Saturday, October 27, 2012

Novelists got bars too, part one

Before I get deep into the post I want to say this first: for the last two weeks now I've been doing all my writing pen to paper (then just transcribing to the computer when necessary). This marks a drastic shift in my writing approach, which, since sixth grade, has featured almost exclusively punching the keyboard (the turquoise, original iMac, way before Apple blew up). Like breaking any habit in one's routine, it's been new and explorative, and doubtless uncomfortable at times. But certainly my writing--voice, style, diction, structure--has undergone one of those one-eighty makeovers. I'm left confused: is this a good thing? The friend who put me up this in the first place recently read two separate pieces of mine, one composed from the keys, the other from ink; she observed the palpable differences in each and said she much prefers my college-ruled literature. "It's much more honest," she wrote to me in a handwritten letter. A couple weeks in this laboratory and I'm starting to think she's right. (It doesn't get more honest than that--I'm usually pulling all the punches in my arsenal to deny that she's ever right--about anything. I guess the longhand method is working on a psychologically therapeutic level too.) But enough about handwriting...

I just finished reading my thirtieth book for the 2012 year. Not to toot my own horn but that really is fucking remarkable. And I mean that in the relative sense, comparing myself now to the Steven of years past, who would read nothing--and I mean nothing--if the name "J.K. Rowling" wasn't stamped across the book jacket. Which is not to say that presently I'm straying away from the Harry Potter books; I re-read all seven of them from August to September consecutively, never spending more than four days on each--the truest page-turning books in the history of the novel. But the fact that every single word in twenty-three OTHER books--all written by OTHER authors--has been heisted properly from my mental, shows an achievement in my personal growth worthy of some mention. So bravo there and then.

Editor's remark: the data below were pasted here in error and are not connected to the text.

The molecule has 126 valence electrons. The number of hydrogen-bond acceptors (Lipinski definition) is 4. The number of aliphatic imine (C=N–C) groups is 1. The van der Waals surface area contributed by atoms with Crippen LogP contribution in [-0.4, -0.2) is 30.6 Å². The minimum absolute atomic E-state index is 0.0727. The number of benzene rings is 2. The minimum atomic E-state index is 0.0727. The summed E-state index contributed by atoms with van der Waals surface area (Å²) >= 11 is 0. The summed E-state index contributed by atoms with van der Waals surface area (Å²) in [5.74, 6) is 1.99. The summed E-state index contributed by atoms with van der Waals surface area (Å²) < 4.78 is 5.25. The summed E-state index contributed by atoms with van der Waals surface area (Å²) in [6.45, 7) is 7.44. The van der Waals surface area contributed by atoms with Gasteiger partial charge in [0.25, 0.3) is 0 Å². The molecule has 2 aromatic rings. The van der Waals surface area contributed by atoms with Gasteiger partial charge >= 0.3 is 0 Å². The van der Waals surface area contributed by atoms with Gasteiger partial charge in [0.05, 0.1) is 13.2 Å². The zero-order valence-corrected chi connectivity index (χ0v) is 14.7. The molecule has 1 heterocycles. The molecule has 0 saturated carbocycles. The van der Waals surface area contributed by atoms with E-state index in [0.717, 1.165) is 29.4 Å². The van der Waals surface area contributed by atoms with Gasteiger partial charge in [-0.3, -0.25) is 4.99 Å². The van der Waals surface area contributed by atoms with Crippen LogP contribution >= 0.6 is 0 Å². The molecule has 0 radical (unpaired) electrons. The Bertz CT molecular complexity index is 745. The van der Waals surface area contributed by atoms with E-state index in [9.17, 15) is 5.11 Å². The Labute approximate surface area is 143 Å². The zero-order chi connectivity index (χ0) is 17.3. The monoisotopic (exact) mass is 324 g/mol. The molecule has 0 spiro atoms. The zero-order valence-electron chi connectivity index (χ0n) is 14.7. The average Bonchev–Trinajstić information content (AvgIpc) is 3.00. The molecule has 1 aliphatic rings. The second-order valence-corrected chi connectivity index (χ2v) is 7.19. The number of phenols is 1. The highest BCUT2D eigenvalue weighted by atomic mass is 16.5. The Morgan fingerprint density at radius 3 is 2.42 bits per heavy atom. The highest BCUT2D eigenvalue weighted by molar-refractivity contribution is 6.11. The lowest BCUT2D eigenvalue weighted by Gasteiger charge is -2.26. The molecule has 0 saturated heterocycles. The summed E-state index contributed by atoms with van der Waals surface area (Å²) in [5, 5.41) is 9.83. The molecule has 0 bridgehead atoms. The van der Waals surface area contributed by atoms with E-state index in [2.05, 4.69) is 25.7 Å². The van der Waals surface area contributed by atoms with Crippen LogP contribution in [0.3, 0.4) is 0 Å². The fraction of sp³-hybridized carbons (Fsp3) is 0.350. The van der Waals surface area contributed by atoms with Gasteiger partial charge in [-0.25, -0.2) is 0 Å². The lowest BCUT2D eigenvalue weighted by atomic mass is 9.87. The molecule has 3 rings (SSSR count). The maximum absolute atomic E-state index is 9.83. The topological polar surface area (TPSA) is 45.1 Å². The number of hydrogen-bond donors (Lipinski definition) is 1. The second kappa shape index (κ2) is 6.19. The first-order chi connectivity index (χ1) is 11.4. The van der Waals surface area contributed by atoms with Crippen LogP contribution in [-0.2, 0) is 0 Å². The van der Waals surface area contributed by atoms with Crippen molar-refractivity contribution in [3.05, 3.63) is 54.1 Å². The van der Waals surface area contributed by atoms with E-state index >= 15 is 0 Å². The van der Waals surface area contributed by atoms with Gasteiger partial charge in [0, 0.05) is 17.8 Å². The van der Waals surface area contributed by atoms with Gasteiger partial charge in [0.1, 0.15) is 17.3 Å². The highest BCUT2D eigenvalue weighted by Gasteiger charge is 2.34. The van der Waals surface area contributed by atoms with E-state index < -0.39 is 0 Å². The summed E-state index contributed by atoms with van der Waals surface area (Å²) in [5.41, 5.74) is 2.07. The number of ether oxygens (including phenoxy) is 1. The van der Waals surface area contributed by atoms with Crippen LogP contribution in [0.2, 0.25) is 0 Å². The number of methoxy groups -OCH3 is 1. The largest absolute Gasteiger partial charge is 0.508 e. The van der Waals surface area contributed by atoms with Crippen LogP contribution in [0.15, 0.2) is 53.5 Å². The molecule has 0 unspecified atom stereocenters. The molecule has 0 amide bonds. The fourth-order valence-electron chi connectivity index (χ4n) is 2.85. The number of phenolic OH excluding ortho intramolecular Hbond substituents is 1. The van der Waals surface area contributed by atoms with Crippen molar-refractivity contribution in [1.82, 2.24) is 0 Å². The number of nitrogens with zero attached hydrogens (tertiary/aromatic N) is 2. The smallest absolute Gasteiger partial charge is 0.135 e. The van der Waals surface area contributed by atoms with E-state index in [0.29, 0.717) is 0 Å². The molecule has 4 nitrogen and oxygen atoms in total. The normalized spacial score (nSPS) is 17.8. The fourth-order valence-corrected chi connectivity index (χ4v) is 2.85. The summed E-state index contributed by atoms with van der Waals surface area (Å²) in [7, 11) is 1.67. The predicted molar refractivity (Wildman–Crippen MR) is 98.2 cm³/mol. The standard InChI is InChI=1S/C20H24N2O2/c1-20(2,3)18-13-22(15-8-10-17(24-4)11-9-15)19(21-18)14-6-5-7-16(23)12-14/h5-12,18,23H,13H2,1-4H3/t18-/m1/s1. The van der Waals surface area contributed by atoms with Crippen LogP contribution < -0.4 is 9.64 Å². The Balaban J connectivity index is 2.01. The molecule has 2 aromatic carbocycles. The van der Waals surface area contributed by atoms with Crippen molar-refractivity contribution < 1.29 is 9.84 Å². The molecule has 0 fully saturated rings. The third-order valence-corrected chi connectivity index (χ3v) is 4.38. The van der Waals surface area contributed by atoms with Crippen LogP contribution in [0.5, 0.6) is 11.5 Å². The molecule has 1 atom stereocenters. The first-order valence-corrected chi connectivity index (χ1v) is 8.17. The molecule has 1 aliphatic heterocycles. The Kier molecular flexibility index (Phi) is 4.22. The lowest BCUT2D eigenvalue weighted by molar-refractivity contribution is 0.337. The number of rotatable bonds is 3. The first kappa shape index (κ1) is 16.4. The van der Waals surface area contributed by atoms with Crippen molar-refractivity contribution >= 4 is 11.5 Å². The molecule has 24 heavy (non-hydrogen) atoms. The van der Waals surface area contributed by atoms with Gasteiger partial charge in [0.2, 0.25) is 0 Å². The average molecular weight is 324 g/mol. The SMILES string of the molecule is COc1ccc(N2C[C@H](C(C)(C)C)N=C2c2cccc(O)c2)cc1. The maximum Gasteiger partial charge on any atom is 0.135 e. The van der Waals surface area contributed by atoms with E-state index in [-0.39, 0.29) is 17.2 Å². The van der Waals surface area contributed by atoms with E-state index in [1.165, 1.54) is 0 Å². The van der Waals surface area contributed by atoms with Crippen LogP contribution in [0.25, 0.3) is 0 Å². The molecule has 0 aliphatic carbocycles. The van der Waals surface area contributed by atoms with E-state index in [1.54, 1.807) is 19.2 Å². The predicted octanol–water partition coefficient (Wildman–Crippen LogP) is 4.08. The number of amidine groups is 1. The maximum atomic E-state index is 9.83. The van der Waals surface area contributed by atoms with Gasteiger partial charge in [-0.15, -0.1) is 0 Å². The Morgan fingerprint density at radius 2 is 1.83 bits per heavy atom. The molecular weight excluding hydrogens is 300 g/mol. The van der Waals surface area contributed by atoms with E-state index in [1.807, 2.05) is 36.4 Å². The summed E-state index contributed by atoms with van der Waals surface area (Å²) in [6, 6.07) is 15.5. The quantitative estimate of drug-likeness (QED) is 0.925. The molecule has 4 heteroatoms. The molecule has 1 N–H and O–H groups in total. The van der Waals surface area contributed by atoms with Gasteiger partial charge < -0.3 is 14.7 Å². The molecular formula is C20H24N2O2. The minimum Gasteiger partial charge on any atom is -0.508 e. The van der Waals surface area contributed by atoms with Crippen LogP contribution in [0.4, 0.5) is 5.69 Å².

Thirty (twenty-three non HP) books later and I know now, confidently as though I were tasked with one-digit addition, the following: authors be spittin' like fuckin' crazy. Punchlines that got you melting, litigating against their creators on account of arson and first-degree burns. It's that serious.

Now I've been enough of a proud hip-hop aficionado since eighth grade--knowing every Nas lyric in his twenty-one year catalogue verbatim, among countless others (in the words of Jay-Z: "ask about me")--that I know classic bars when I hear them: 

"Got your ears, all eyes on me;
old school eighties guy, that's me:
hip-hop head. Female rappers givin' me dome and that's just that hip-hop head."
-Celph-Titled in "S.C.O.M." 

"I drink Moet with Medusa, gave her shotguns in hell

from the, spliff that I lift and inhale. It ain't hard to tell..." 
-Nas in "It Ain't Hard to Tell" 

"My game is vicious and cruel; fuckin' chicks is a rule;

if my girl think I'm loyal then that bitch is a fool." 
-Big L in "'97 Freestyle"